I totally agree with you, one person can make a difference. But I also know that some people are either afraid to jump in alone or don't know where to start.

Thanks Nikki!

Joni, Belle Isle Home, and Dominique,
I guess I foolishly thought that since the same old "Detroit is Dead" story has been covered over and over that they would try and do something different. They didn't.

April 19, 2010 | Registered CommenterBecks Davis

I love your passion and sincerity...I found Hansen's drive by journalism tiresome and offensive...It sucked in other words..

April 19, 2010 | Unregistered CommenterThrasher

BTW..I propose and suggest your publish on this site Ron Scott's entire commentary about Hansen's assault on the Detroit...Ron's narrative is the best I have read in a long time...

April 19, 2010 | Unregistered CommenterThrasher

I felt the same way, Becks, just by following the Twitter stream - didn't have to see the show. I'm ready to roll up my sleeves and make stuff happen. I agree with Hubert about education, but there are SO many that are beyond that. They are part of the problem and need to be part of the solution. There are lots of good people who have tried to help and have gotten burned. Somehow, we need a unified, full groundswell, grass-roots effort along with support from the top-down.

I don't have all the answers, (I'm not sure I even know all the questions) but NOW is the time, and that window is closing quickly. Not to be a doomsayer, but if we don't have substantial results by September, the window will close. LET'S ACT NOW!

April 19, 2010 | Unregistered Commentercxiro

BTW, in case you weren't sure, I'm IN!!! (up to my neck!)

April 19, 2010 | Unregistered Commentercxiro

It's interesting to see what actually aired after the all the editing was done, because on the website there are several very positive, enlightening clips that were not shown. He did a segment with his mom and brother, who professed there love for the region...and a story of a young couple that are investors and artists and decided to invest in a City block to create a sustainable artist community. I respect the story because he did explore some of the issues that are not common knowledge to people outside of Detroit. We take for granted that people understand our plight. But the interview with Sam Riddle and the raccoon hunter, aka the Coon Man, were just senseless. wth? lol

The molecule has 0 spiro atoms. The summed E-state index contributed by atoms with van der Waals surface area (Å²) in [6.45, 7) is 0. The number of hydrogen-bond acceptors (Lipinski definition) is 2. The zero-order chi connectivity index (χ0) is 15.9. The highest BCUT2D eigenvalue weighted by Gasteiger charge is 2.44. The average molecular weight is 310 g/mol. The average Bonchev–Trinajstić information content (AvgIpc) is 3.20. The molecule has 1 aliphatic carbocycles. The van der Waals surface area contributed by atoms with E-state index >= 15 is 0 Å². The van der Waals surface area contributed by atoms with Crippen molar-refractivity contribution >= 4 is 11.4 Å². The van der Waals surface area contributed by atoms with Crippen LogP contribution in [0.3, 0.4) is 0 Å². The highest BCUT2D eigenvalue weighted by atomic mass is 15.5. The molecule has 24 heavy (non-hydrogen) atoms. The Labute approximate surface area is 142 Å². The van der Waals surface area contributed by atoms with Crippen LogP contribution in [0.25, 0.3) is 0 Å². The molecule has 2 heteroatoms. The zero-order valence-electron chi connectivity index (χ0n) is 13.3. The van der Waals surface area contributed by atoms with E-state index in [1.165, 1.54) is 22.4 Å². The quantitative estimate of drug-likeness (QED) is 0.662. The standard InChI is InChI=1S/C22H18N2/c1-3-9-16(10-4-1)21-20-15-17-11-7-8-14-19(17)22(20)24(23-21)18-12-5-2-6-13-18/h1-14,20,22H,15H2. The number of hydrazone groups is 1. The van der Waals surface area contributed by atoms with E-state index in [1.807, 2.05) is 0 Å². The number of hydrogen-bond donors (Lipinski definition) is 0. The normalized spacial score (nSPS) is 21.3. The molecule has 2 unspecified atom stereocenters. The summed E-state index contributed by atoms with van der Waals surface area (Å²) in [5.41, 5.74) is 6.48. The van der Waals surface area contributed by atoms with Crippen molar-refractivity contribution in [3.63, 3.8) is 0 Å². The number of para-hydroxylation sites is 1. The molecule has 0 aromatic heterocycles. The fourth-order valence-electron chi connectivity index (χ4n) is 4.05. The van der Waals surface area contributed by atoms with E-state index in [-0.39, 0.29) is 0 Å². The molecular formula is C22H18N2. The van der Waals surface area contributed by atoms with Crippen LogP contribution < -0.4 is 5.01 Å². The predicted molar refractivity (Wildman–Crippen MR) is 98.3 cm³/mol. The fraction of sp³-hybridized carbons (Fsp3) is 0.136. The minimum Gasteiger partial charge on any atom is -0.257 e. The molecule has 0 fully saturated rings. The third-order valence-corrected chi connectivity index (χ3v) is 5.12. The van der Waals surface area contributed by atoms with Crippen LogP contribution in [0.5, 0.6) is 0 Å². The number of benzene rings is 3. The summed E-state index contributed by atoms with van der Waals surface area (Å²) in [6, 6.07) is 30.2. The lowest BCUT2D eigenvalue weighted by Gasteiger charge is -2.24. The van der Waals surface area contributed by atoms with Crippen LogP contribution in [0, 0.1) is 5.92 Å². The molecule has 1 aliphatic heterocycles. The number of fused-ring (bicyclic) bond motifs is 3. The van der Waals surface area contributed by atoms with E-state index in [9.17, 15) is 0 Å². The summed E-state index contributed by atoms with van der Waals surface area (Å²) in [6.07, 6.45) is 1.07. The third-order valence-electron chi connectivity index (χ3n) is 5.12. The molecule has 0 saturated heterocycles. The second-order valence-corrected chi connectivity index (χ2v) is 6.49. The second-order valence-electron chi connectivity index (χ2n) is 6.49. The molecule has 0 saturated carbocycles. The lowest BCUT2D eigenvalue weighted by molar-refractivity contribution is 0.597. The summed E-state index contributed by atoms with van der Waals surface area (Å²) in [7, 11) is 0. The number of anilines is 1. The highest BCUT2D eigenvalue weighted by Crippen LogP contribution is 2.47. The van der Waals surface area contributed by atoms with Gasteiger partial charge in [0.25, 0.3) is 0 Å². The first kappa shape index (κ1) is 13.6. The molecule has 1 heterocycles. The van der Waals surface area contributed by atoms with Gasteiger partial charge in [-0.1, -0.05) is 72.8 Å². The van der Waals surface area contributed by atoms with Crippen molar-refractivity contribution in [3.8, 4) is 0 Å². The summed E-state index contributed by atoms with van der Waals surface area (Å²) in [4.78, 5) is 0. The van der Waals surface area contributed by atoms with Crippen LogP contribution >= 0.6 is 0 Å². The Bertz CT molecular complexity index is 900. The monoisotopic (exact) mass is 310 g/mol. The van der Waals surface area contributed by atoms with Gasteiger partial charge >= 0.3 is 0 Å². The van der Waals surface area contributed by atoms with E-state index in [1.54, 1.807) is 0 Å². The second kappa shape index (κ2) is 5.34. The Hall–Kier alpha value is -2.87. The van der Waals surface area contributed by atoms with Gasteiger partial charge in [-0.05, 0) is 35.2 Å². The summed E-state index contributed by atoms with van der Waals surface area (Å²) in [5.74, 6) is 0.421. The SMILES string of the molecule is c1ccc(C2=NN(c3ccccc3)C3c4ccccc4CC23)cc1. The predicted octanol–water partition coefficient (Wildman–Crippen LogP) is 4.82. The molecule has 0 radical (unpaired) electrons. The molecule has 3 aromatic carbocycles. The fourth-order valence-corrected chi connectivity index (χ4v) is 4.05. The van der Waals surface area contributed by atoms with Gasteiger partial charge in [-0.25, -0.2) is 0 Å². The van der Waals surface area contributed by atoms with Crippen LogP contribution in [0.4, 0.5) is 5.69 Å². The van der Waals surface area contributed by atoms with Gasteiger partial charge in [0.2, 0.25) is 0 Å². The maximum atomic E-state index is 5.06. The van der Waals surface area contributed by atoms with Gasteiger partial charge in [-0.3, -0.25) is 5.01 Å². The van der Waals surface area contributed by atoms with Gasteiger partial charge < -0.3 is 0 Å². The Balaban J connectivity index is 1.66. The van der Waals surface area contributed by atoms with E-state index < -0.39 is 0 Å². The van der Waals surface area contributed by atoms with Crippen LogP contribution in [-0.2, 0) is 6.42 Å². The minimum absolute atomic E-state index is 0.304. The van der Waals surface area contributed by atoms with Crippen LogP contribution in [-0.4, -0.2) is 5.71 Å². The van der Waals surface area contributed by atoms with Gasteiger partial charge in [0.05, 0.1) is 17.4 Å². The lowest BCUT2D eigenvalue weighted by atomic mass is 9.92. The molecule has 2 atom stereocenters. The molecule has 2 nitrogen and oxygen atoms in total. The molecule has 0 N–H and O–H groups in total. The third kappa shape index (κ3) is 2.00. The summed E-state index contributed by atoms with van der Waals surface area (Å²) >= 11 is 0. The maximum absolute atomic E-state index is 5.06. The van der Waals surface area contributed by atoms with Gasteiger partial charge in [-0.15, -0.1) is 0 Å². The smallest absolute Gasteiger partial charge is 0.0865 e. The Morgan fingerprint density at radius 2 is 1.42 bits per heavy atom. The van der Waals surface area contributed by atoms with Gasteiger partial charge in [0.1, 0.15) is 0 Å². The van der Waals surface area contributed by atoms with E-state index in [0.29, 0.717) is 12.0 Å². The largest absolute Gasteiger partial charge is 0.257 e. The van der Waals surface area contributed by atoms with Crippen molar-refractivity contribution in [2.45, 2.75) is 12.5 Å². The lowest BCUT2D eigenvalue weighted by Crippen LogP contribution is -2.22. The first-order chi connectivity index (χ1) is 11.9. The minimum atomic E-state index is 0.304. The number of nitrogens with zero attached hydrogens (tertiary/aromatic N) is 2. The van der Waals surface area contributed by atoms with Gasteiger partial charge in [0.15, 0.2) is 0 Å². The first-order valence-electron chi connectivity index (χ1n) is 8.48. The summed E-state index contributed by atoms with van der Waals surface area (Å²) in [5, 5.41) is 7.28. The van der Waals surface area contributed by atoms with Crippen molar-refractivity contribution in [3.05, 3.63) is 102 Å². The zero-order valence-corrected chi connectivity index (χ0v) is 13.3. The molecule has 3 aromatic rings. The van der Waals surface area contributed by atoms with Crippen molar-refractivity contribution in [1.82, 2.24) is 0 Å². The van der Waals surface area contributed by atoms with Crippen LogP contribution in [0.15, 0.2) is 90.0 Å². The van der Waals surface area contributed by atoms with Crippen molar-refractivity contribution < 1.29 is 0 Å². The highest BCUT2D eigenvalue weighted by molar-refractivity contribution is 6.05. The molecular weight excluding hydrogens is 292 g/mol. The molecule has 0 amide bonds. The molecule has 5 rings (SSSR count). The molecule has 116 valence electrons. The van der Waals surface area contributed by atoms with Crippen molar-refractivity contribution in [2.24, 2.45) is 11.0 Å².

April 19, 2010 | Unregistered CommenterTS1

Thanks for your input and kind words. And thank you for pointing out the post by Ron Scott in The Detroit News, I hadn't read it yet. I can't publish it here but I will provide the link below so others can read it. It's a truly passionate and honest piece. I especially love the final paragraph.
Killing Detroit: The Big Lie by Ron Scott

April 19, 2010 | Registered CommenterBecks Davis

Well said! I could hear the passion dripping from each word. The time is NOW! I don't have all the answers either but I can't sit back and do nothing. Do you have any input on what to do? Where to start? Let's keep this conversation rolling.

April 19, 2010 | Registered CommenterBecks Davis

I watched some of the clips on the Freeps web site, including the one with his mother and best friend. I found it odd that they said it was safer to go "downtown" when he was young than it is today. Downtown is the safest part of Detroit! I'm down there all the time and have never felt fear. There are many parts of Detroit that are unsafe, but Downtown?
I do agree that what they showed was accurate, it just wasn't the whole story. And yeah, the raccoon man? Come on!

April 19, 2010 | Registered CommenterBecks Davis

Yup, donkey balls. I'm in for volunteering when I can. DPS needs help, and organizations like the United Way of Southeast Michigan are doing great things to address dropout rate and the failing structures themselves. They're always looking for volunteers. That might be a good place to start. The 75% dropout rate is miscalculated (I believe they count kids who transferred to charter schools as dropouts because until recently they didn't have any other way to categorize them). That said, the actual dropout rate is much higher than it should be - and it all starts with basic education, so let's make a difference.

April 19, 2010 | Unregistered CommenterTina Kozak

Thanks for the tip about the United Way of SE Michigan, I knew they did great things but didn't know about them helping with the dropout rate. I'll look into it.

Also, thanks for sharing the info about the dropout rate being miscalculated. I'll have to make sure that Hubert see's that info.

You're right, so much starts with education. I can't wait to dig into this more tomorrow.

April 20, 2010 | Registered CommenterBecks Davis